For your own reading, do you prefer ebooks or traditional paper/hard back books?

When I was a kid, I couldn’t get enough books. I read every Hardy Boys ever written inside of three weeks, and I finished hundreds of books a year. I’ve read less than a dozen ebooks in my life. It’s just not a format that works for me. There is something about feeling, even smelling the staleness of the pages, that takes me back to that escape from my youth.

You asked several questions about my editorial process, so I’ll try to answer them collectively.

When I finish a draft, I’m done with it for a while. I send it to my best friend, who is also a writer. He doesn’t look for misplaced commas – he’s telling me which parts make sense and which don’t – it’s pure content editing. Once I reconcile all of his changes, then it will go through my author group. There are four ladies, all romance writers, who go through it line by line looking for better word choices, open quotes, missing commas, etc. Once they are through, then I send it to the last line editor, who happens to be OCD with an IQ of 150+. Even after that gauntlet, my mother will still find a typo or two.

How are you publishing this book and why?

I started out with queries to agents and I think I wrote about a dozen, but I heard nothing back. While I was waiting, I was reading more and more about independent publishing, and decided to go that route. Anyone who thinks that was the easy route needs a CaT scan! Suddenly I was plunged into marketing and promotion, aspects of the business that I never thought I’d learn. Writing Northwest of Eden was the easy part.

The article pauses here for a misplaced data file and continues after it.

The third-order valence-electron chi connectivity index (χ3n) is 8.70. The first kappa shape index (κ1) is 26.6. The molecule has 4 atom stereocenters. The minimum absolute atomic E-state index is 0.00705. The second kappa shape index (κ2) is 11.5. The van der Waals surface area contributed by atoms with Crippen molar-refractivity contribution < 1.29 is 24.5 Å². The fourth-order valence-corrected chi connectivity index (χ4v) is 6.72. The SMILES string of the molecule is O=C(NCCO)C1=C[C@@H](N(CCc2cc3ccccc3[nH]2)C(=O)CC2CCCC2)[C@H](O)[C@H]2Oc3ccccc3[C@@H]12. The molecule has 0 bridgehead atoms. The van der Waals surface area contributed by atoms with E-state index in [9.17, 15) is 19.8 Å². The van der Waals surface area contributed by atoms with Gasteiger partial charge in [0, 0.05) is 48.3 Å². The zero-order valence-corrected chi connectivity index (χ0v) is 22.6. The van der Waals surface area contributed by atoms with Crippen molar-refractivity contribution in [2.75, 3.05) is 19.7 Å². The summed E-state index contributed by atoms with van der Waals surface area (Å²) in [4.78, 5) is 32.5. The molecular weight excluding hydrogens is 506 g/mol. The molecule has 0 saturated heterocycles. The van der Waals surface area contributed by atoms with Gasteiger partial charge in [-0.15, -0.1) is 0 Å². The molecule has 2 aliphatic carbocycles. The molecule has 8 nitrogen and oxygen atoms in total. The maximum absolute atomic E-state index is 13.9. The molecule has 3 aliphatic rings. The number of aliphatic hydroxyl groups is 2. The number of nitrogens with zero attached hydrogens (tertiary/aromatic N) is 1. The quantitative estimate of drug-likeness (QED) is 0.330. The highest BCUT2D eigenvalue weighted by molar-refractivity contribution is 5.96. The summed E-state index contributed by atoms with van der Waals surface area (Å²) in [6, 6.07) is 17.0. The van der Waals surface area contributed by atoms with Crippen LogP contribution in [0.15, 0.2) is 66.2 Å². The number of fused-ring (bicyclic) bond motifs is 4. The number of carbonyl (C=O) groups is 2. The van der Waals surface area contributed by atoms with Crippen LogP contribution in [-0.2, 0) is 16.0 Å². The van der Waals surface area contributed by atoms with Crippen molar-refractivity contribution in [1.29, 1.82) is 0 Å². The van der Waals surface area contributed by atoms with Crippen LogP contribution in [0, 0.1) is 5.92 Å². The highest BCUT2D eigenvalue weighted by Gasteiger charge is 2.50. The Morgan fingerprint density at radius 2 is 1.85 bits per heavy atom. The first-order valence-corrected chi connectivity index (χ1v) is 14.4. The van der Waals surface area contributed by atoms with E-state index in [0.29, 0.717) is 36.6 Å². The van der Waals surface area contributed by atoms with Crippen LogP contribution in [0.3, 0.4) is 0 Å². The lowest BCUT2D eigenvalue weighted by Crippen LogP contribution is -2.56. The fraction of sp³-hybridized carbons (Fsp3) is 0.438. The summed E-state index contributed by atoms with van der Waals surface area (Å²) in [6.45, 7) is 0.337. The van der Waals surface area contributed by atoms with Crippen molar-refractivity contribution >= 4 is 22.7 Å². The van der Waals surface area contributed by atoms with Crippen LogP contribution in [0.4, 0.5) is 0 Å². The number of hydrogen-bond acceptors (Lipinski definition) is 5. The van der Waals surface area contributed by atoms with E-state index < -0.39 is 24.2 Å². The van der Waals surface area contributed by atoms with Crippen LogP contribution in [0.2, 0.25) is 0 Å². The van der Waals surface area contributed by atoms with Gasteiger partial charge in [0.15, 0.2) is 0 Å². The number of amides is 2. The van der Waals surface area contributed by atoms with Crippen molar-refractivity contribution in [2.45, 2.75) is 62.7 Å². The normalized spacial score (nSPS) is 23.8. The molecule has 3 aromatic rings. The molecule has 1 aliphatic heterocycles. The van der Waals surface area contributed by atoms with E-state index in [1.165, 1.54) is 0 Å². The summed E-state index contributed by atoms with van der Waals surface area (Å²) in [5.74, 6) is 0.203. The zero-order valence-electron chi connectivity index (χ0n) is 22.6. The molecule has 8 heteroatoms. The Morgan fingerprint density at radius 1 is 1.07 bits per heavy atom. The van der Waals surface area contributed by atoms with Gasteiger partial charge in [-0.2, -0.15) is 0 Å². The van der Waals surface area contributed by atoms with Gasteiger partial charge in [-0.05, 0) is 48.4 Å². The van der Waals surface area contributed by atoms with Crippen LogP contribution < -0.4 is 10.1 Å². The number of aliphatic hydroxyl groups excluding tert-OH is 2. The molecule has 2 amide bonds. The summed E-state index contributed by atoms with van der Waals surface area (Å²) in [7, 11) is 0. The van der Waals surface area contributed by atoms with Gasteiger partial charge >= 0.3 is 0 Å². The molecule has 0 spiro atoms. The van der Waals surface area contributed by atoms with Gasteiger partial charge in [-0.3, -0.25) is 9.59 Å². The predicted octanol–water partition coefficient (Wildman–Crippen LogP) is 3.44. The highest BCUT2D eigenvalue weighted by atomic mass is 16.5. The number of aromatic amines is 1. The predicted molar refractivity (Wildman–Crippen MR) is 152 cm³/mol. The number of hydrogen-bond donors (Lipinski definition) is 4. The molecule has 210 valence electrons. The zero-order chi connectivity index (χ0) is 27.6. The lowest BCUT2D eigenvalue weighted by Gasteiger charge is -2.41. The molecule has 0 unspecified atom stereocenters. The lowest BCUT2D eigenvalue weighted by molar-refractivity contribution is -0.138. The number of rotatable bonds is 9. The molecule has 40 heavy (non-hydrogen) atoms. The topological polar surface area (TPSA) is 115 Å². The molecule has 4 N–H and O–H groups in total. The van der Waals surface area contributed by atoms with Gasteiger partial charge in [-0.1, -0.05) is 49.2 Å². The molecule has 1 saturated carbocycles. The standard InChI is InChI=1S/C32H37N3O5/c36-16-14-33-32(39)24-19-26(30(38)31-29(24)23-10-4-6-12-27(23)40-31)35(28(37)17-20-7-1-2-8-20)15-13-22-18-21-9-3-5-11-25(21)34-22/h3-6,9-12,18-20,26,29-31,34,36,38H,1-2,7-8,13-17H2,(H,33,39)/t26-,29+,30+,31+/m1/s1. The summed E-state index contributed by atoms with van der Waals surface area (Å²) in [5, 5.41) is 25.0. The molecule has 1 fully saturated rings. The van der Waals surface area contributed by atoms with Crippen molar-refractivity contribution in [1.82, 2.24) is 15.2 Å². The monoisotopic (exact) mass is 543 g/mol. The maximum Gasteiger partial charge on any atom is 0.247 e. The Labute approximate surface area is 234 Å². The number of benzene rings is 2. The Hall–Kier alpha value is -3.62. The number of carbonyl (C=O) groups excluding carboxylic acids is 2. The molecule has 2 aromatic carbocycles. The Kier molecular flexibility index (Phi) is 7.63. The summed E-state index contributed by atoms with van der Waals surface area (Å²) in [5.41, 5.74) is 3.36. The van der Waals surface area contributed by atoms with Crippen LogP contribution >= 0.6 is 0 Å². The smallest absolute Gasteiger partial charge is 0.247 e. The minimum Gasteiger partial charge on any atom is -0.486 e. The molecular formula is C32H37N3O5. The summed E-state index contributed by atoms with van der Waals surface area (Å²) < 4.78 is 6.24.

Final front Cover part 4How do you market your books?

I do all the standard online stuff, but honestly it doesn’t work for me because it’s so lazy and impersonal. About half my sales are online but I enjoy handing someone a physical copy. If I can connect with people, then they want to read my work, and I’ve found that it’s much easier in person to do that. I love talking with people, whether it’s one or a hundred. When I do events, I never fail to meet people who open more doors for me.

Would you or do you use a PR agency?

I would, if I ever met one that wasn’t trying to blow smoke up my… They all promise ‘exposure’ but that isn’t worth as much as they are asking for it. Spotting a fraud is as easy as listening to the silence when I want to talk about ROI and conversion rates.

What do you do to get book reviews? How successful has it been so far?

I asked! Every time I got feedback from someone, I asked them if they would leave one. I also approached several of Amazon’s top reviewers and managed to score two with that coveted ‘Top 500’ tag!

What are your thoughts on good/bad reviews?